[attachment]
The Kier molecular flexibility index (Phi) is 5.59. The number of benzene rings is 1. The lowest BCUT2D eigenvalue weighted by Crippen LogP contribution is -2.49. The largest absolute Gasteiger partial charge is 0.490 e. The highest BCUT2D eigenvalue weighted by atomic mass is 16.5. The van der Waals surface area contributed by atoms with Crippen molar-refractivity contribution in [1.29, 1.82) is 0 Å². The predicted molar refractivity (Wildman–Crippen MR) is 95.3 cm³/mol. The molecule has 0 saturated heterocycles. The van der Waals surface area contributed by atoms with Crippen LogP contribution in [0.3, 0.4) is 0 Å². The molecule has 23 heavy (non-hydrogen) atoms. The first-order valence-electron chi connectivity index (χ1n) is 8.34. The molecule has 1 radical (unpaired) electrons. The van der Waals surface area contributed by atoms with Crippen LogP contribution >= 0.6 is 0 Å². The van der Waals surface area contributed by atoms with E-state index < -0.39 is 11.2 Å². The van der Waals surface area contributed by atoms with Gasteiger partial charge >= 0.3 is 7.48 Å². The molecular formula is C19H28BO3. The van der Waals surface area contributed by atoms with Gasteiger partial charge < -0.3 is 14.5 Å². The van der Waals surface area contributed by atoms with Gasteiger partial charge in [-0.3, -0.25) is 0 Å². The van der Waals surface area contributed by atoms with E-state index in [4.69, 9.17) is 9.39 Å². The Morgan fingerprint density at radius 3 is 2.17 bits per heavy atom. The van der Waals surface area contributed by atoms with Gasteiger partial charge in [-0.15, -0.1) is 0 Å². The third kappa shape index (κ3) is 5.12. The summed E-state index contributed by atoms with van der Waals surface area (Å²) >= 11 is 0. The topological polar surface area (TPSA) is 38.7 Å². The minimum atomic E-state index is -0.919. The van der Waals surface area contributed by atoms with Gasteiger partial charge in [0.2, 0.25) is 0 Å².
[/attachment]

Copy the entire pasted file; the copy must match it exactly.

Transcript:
The Kier molecular flexibility index (Phi) is 5.59. The number of benzene rings is 1. The lowest BCUT2D eigenvalue weighted by Crippen LogP contribution is -2.49. The largest absolute Gasteiger partial charge is 0.490 e. The highest BCUT2D eigenvalue weighted by atomic mass is 16.5. The van der Waals surface area contributed by atoms with Crippen molar-refractivity contribution in [1.29, 1.82) is 0 Å². The predicted molar refractivity (Wildman–Crippen MR) is 95.3 cm³/mol. The molecule has 0 saturated heterocycles. The van der Waals surface area contributed by atoms with Crippen LogP contribution in [0.3, 0.4) is 0 Å². The molecule has 23 heavy (non-hydrogen) atoms. The first-order valence-electron chi connectivity index (χ1n) is 8.34. The molecule has 1 radical (unpaired) electrons. The van der Waals surface area contributed by atoms with Crippen LogP contribution >= 0.6 is 0 Å². The van der Waals surface area contributed by atoms with E-state index < -0.39 is 11.2 Å². The van der Waals surface area contributed by atoms with Gasteiger partial charge >= 0.3 is 7.48 Å². The molecular formula is C19H28BO3. The van der Waals surface area contributed by atoms with Gasteiger partial charge < -0.3 is 14.5 Å². The van der Waals surface area contributed by atoms with Gasteiger partial charge in [-0.3, -0.25) is 0 Å². The van der Waals surface area contributed by atoms with E-state index in [4.69, 9.17) is 9.39 Å². The Morgan fingerprint density at radius 3 is 2.17 bits per heavy atom. The van der Waals surface area contributed by atoms with Gasteiger partial charge in [-0.15, -0.1) is 0 Å². The third kappa shape index (κ3) is 5.12. The summed E-state index contributed by atoms with van der Waals surface area (Å²) >= 11 is 0. The topological polar surface area (TPSA) is 38.7 Å². The minimum atomic E-state index is -0.919. The van der Waals surface area contributed by atoms with Gasteiger partial charge in [0.2, 0.25) is 0 Å².